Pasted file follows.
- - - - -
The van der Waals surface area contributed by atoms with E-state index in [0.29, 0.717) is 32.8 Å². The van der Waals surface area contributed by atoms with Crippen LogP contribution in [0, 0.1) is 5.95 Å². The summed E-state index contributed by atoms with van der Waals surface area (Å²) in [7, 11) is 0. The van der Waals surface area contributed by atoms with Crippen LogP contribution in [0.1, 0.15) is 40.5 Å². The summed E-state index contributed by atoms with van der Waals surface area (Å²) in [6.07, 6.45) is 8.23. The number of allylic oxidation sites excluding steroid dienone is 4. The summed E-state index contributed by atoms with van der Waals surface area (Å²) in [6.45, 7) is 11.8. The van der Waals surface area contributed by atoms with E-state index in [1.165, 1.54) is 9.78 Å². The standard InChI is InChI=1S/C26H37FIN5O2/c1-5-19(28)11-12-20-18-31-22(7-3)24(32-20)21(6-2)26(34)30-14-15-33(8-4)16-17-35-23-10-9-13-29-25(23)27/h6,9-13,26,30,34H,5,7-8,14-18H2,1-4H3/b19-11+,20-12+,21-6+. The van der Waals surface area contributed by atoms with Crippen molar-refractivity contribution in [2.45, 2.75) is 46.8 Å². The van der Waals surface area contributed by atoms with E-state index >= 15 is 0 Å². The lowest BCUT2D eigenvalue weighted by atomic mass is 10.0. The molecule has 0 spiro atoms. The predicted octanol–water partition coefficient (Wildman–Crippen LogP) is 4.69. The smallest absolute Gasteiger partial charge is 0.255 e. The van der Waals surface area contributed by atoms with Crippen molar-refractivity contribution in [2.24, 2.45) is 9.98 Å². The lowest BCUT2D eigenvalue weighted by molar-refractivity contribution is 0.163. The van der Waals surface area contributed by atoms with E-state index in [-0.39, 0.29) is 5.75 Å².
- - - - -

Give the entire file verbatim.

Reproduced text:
The van der Waals surface area contributed by atoms with E-state index in [0.29, 0.717) is 32.8 Å². The van der Waals surface area contributed by atoms with Crippen LogP contribution in [0, 0.1) is 5.95 Å². The summed E-state index contributed by atoms with van der Waals surface area (Å²) in [7, 11) is 0. The van der Waals surface area contributed by atoms with Crippen LogP contribution in [0.1, 0.15) is 40.5 Å². The summed E-state index contributed by atoms with van der Waals surface area (Å²) in [6.07, 6.45) is 8.23. The number of allylic oxidation sites excluding steroid dienone is 4. The summed E-state index contributed by atoms with van der Waals surface area (Å²) in [6.45, 7) is 11.8. The van der Waals surface area contributed by atoms with E-state index in [1.165, 1.54) is 9.78 Å². The standard InChI is InChI=1S/C26H37FIN5O2/c1-5-19(28)11-12-20-18-31-22(7-3)24(32-20)21(6-2)26(34)30-14-15-33(8-4)16-17-35-23-10-9-13-29-25(23)27/h6,9-13,26,30,34H,5,7-8,14-18H2,1-4H3/b19-11+,20-12+,21-6+. The van der Waals surface area contributed by atoms with Crippen molar-refractivity contribution in [2.45, 2.75) is 46.8 Å². The van der Waals surface area contributed by atoms with E-state index >= 15 is 0 Å². The lowest BCUT2D eigenvalue weighted by atomic mass is 10.0. The molecule has 0 spiro atoms. The predicted octanol–water partition coefficient (Wildman–Crippen LogP) is 4.69. The smallest absolute Gasteiger partial charge is 0.255 e. The van der Waals surface area contributed by atoms with Crippen molar-refractivity contribution in [2.24, 2.45) is 9.98 Å². The lowest BCUT2D eigenvalue weighted by molar-refractivity contribution is 0.163. The van der Waals surface area contributed by atoms with E-state index in [-0.39, 0.29) is 5.75 Å².